PSYA1:
Cognitive
Psychology
Memory

“Capacity”

Miss Russell







In your pairs, one of you must be the
experimenter, one must be the
participant.
The experimenter must create a...
What are the results?
How do they compare with
everyone else’s?
What do these results
suggest about STM?
Thinking Ladder…
How will I know if I am learning?
By the end of the lesson…
E

Will be able to define capacity.

C

Will be able to explai...
Now for a
competition...
How many
people can
you fit in a
hula hoop?
Capacity




How much can be held in a
particular place.
LTM has a potentially unlimited
capacity.
STM has a limited ca...
Test
Look at the string of numbers on the
sheet in front of you. Cover all but the
first and say the digit. Then shut your...






Jacobs (1887) was among the first to
use this technique to assess the
capacity of STM.
He found the average span ...
1)

Summarise Jacob’s
study in your workbook.

2)

Draw an image to help
you remember how to
test digit span!
George Miller: ‘The magic number is 7 plus or
minus two.’
(We are good at remembering between 5-9 items)

From what we hav...
I need one volunteer!

http://www.youramazingbrain.org/yourmemory/default.htm#
What were the results of the
experiment?
Why might more letters be
remembered on the second
time around?
Miller argued that our capacity for remembering
information can be increased if we chunk items
together.
If we find links ...
1) Complete the Miller section of your workbook by
summarising his arguments.
2) Create your own string of chunked numbers...
Chunking: Real Life Application??
Cowan (2001) reviewed a variety of
studies on the capacity of STM and
argues that it i...
Freud hasn’t been listening
and hasn’t been attending (or
rehearsing!) the information he
has been given!
It is your job t...
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  1. 1. PSYA1: Cognitive Psychology Memory “Capacity” Miss Russell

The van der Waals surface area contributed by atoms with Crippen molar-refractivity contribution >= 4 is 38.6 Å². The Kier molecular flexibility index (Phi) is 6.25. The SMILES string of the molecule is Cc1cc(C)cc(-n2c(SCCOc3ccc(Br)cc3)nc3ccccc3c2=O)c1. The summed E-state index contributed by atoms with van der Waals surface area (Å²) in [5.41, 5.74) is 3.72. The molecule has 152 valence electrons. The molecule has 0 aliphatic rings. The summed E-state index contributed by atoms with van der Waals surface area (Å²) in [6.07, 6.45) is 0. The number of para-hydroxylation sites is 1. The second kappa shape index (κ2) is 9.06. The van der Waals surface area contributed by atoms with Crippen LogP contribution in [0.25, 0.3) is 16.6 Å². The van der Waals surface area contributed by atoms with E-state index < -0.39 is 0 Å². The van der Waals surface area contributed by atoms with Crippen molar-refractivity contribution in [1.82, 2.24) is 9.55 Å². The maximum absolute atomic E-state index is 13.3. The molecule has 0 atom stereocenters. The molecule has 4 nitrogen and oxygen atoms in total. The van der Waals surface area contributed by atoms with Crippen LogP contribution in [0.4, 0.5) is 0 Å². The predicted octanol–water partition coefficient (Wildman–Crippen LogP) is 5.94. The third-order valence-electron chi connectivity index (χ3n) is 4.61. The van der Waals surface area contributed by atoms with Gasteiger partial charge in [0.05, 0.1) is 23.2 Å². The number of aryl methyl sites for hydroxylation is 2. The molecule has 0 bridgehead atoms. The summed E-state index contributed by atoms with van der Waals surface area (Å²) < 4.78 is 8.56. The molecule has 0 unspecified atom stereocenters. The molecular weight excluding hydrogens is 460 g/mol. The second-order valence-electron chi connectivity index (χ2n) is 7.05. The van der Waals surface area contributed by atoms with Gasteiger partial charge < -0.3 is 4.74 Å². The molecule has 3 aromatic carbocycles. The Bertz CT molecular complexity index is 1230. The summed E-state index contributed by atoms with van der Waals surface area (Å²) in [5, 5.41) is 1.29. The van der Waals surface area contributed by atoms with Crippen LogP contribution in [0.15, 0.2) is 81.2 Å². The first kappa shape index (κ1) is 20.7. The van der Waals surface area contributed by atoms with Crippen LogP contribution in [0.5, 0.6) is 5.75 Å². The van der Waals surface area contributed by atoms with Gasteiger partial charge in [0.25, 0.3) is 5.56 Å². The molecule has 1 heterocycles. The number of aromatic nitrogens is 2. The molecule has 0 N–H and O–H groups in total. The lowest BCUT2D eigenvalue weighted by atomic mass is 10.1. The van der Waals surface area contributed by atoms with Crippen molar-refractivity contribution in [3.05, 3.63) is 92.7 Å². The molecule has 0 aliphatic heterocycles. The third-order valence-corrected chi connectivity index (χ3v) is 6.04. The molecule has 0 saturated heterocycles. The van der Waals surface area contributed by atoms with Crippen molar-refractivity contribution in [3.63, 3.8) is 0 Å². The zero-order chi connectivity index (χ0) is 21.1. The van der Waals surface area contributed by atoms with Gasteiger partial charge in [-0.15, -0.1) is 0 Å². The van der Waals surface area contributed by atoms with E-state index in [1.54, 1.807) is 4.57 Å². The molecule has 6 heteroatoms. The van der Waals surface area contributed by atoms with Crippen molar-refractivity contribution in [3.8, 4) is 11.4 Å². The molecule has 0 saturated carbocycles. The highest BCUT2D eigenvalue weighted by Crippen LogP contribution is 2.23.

2. 2.     In your pairs, one of you must be the experimenter, one must be the participant. The experimenter must create a triangle of 15 numbers. The experimenter will then let the participant remember them for 20 seconds. The participant must then write down 02 how many they can remember. 23 67 Experimenter will record how many 54 33 49 are correct! 16 07 13 66 44 90 24 11 12
  3. 3. What are the results? How do they compare with everyone else’s? What do these results suggest about STM?
  4. 4. Thinking Ladder…
  5. 5. How will I know if I am learning? By the end of the lesson… E Will be able to define capacity. C Will be able to explain how capacity differs between STM & STM. A Will be able to explain & evaluate research into capacity in STM & LTM.
  6. 6. Now for a competition... How many people can you fit in a hula hoop?
  7. 7. Capacity    How much can be held in a particular place. LTM has a potentially unlimited capacity. STM has a limited capacity.
  8. 8. Test Look at the string of numbers on the sheet in front of you. Cover all but the first and say the digit. Then shut your eyes and recall it. Then do the same but try and remember 2 numbers, then 3, 4, 5, 6 and so on. How many can you remember before getting it wrong?
  9. 9.    Jacobs (1887) was among the first to use this technique to assess the capacity of STM. He found the average span for numbers to be 9.3 items. For letters the average decreased to 7.3. Why could there be a difference between numbers and letters?
  10. 10. 1) Summarise Jacob’s study in your workbook. 2) Draw an image to help you remember how to test digit span!
  11. 11. George Miller: ‘The magic number is 7 plus or minus two.’ (We are good at remembering between 5-9 items) From what we have looked at in the lesson, how far do you agree with our STM can hold about 7 items?
  12. 12. I need one volunteer! http://www.youramazingbrain.org/yourmemory/default.htm#
  13. 13. What were the results of the experiment? Why might more letters be remembered on the second time around?
  14. 14. Miller argued that our capacity for remembering information can be increased if we chunk items together. If we find links between things and group them together then we will remember more. FBI MSN AQA CBA TNT LOL ATM NHS
  15. 15. 1) Complete the Miller section of your workbook by summarising his arguments. 2) Create your own string of chunked numbers or letters to illustrate the chunking method. They must be different to the example!
  16. 16. Chunking: Real Life Application?? Cowan (2001) reviewed a variety of studies on the capacity of STM and argues that it is more limited (to 4 chunks). Vogel et al (2001) looked at capacity for visual information and found a limit of 4 items.
  17. 17. Freud hasn’t been listening and hasn’t been attending (or rehearsing!) the information he has been given! It is your job to fill him in! Pass Freud around the classroom… everyone must contribute one thing from the lesson. You can expand on someone else’s point if you get stuck! ???

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